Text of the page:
Williams' Lance Stroll has made huge progress since he kicked off his maiden F1 season in Melbourne and says Paddy Lowe played a big role in helping him improve.
The 18-year-old's debut this season was a complicated affair, marked by several crashes and mishaps which only fanned the flames of criticism sustained by those who believed the teenager was out of his depth in F1.
Slowly but surely however, Stroll got acquainted with his new environment, achieving a break through points finish in his home race in Canada before achieving his first podium at the following event in Baku.
As he extricated himself from a difficult plight, Stroll was helped by the support and influence of Williams tech boss Paddy Lowe.
"Paddy and I get along very well, I have a lot of time for him, he’s a great person to have in the team, he’s a great leader," says Stroll.
"He’s a realistic guy, and I really respect that."
Under Lowe's guidance, Stroll learned to keep his expectations - and his emotions - in check,and focus on one issue at a time.
"You can’t put your expectations through the roof. If you surprise yourself, great, but if you don’t then just work from there – any other mindset would be wrong," he adds.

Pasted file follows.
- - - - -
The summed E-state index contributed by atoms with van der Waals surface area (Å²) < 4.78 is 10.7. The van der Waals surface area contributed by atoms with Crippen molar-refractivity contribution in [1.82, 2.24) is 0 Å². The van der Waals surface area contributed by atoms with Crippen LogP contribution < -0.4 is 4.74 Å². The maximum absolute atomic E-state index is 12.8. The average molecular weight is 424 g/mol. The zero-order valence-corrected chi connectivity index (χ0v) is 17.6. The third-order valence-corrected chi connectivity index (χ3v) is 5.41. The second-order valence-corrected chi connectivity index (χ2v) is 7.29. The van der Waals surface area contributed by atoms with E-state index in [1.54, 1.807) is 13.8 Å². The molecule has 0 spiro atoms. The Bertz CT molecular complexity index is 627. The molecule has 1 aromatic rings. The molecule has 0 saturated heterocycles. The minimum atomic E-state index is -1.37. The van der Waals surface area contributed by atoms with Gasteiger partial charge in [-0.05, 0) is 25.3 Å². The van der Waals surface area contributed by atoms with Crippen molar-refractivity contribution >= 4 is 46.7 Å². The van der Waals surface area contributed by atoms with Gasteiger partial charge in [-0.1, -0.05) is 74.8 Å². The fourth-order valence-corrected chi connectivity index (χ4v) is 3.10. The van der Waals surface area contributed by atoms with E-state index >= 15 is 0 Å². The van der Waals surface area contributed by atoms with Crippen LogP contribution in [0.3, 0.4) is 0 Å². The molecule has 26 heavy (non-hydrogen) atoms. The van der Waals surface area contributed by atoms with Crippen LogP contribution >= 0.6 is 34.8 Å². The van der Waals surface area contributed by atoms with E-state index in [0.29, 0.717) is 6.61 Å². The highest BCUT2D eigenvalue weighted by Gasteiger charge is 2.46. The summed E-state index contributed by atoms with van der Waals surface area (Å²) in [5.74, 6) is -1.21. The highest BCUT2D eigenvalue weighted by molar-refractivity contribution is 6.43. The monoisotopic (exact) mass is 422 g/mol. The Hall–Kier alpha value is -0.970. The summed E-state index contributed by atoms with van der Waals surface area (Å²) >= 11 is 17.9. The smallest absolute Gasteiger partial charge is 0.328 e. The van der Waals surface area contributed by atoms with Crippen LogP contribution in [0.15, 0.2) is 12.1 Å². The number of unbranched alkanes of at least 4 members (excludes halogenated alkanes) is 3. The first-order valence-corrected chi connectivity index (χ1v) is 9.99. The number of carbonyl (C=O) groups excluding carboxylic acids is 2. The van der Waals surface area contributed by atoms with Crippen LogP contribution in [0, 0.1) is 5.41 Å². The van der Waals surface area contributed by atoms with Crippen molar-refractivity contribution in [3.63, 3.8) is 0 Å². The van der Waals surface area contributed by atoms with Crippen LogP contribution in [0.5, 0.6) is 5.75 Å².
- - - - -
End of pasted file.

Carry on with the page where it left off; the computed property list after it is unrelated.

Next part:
"If you expect to come in and blow everyone away at 18 years old, that’s a bit ambitious.
"The realistic mindset, being in the process, taking it weekend by weekend, concentrating on one thing at a time, that’s the best way to compete.
"If you let emotions into it and start getting ahead of yourself, it normally goes downhill from there."
Paddy Lowe believes the young charger has reached an important threshold, and now enjoys a foundation from which he can build his confidence and refine his skills.
"There were some very difficult periods, but actually I feel he’s cracked it now and we can only really get better from here," Lowe told Motorsport.com.
Lowe is a believer in the Canadian's ability to emerge as a force to be reckoned with in Grand Prix racing.
"He is racing really well. He shows great maturity on race day, that was no more clear than in the race in Baku. He kept his head, stayed clear of trouble while still maintaining good pace.
"That sort of maturity normally takes some years to become apparent, so I think he’s showing great promise in that respect.
"It is just incremental [learning] in the car over the next one to two years. If he keeps up that rate, he will be showing himself to be a very strong competitor."